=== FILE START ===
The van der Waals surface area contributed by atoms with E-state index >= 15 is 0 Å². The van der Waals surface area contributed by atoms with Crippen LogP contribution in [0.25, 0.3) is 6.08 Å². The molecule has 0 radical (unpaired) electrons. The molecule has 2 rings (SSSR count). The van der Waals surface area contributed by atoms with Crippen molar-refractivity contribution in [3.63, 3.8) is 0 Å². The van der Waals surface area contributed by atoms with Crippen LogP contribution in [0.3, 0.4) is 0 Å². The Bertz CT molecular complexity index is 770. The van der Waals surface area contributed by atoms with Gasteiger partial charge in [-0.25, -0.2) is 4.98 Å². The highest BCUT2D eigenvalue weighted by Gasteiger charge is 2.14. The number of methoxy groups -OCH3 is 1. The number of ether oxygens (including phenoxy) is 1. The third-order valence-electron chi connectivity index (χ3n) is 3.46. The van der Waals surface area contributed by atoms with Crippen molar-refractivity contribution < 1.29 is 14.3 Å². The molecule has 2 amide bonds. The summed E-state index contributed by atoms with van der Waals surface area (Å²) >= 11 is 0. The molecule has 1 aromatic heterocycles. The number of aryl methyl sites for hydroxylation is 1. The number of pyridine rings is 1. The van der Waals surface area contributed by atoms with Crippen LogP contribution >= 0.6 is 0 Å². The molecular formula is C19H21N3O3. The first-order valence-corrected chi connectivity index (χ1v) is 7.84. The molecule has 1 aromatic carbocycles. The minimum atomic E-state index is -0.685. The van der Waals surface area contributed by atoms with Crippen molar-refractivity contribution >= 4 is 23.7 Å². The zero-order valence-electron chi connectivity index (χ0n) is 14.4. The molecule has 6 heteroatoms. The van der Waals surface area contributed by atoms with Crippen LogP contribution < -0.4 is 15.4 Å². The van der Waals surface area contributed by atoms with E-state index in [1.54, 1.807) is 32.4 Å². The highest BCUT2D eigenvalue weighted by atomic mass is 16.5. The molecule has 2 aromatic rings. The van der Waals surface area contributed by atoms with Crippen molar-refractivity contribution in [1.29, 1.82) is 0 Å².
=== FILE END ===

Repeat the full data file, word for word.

The van der Waals surface area contributed by atoms with E-state index >= 15 is 0 Å². The van der Waals surface area contributed by atoms with Crippen LogP contribution in [0.25, 0.3) is 6.08 Å². The molecule has 0 radical (unpaired) electrons. The molecule has 2 rings (SSSR count). The van der Waals surface area contributed by atoms with Crippen molar-refractivity contribution in [3.63, 3.8) is 0 Å². The van der Waals surface area contributed by atoms with Crippen LogP contribution in [0.3, 0.4) is 0 Å². The Bertz CT molecular complexity index is 770. The van der Waals surface area contributed by atoms with Gasteiger partial charge in [-0.25, -0.2) is 4.98 Å². The highest BCUT2D eigenvalue weighted by Gasteiger charge is 2.14. The number of methoxy groups -OCH3 is 1. The number of ether oxygens (including phenoxy) is 1. The third-order valence-electron chi connectivity index (χ3n) is 3.46. The van der Waals surface area contributed by atoms with Crippen molar-refractivity contribution < 1.29 is 14.3 Å². The molecule has 2 amide bonds. The summed E-state index contributed by atoms with van der Waals surface area (Å²) >= 11 is 0. The molecule has 1 aromatic heterocycles. The number of aryl methyl sites for hydroxylation is 1. The number of pyridine rings is 1. The van der Waals surface area contributed by atoms with Crippen LogP contribution >= 0.6 is 0 Å². The molecular formula is C19H21N3O3. The first-order valence-corrected chi connectivity index (χ1v) is 7.84. The molecule has 1 aromatic carbocycles. The minimum atomic E-state index is -0.685. The van der Waals surface area contributed by atoms with Crippen molar-refractivity contribution >= 4 is 23.7 Å². The zero-order valence-electron chi connectivity index (χ0n) is 14.4. The molecule has 6 heteroatoms. The van der Waals surface area contributed by atoms with Crippen LogP contribution < -0.4 is 15.4 Å². The van der Waals surface area contributed by atoms with E-state index in [1.54, 1.807) is 32.4 Å². The highest BCUT2D eigenvalue weighted by atomic mass is 16.5. The molecule has 2 aromatic rings. The van der Waals surface area contributed by atoms with Crippen molar-refractivity contribution in [1.29, 1.82) is 0 Å².